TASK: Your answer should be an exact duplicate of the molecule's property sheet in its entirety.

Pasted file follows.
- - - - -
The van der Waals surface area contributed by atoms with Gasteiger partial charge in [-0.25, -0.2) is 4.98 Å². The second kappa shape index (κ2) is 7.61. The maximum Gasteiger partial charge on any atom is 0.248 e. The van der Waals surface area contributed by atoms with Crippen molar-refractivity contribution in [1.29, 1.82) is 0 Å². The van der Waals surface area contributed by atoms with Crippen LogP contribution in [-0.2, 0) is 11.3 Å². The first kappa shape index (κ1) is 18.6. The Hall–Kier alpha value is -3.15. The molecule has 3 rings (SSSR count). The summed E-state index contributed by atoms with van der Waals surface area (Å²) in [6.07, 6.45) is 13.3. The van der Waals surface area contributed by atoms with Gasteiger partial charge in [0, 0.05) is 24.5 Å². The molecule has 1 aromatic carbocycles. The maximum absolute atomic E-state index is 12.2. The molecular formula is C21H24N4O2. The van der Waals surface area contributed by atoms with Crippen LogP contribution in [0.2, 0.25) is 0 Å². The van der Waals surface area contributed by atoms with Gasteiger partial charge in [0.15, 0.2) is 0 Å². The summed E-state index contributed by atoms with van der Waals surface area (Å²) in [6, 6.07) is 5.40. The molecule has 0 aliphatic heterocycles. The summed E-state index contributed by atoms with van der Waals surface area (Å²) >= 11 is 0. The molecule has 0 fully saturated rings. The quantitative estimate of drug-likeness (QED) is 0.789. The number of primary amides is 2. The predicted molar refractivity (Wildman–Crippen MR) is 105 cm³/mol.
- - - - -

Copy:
The van der Waals surface area contributed by atoms with Gasteiger partial charge in [-0.25, -0.2) is 4.98 Å². The second kappa shape index (κ2) is 7.61. The maximum Gasteiger partial charge on any atom is 0.248 e. The van der Waals surface area contributed by atoms with Crippen molar-refractivity contribution in [1.29, 1.82) is 0 Å². The van der Waals surface area contributed by atoms with Crippen LogP contribution in [-0.2, 0) is 11.3 Å². The first kappa shape index (κ1) is 18.6. The Hall–Kier alpha value is -3.15. The molecule has 3 rings (SSSR count). The summed E-state index contributed by atoms with van der Waals surface area (Å²) in [6.07, 6.45) is 13.3. The van der Waals surface area contributed by atoms with Gasteiger partial charge in [0, 0.05) is 24.5 Å². The molecule has 1 aromatic carbocycles. The maximum absolute atomic E-state index is 12.2. The molecular formula is C21H24N4O2. The van der Waals surface area contributed by atoms with Crippen LogP contribution in [0.2, 0.25) is 0 Å². The van der Waals surface area contributed by atoms with Gasteiger partial charge in [0.15, 0.2) is 0 Å². The summed E-state index contributed by atoms with van der Waals surface area (Å²) in [6, 6.07) is 5.40. The molecule has 0 aliphatic heterocycles. The summed E-state index contributed by atoms with van der Waals surface area (Å²) >= 11 is 0. The molecule has 0 fully saturated rings. The quantitative estimate of drug-likeness (QED) is 0.789. The number of primary amides is 2. The predicted molar refractivity (Wildman–Crippen MR) is 105 cm³/mol.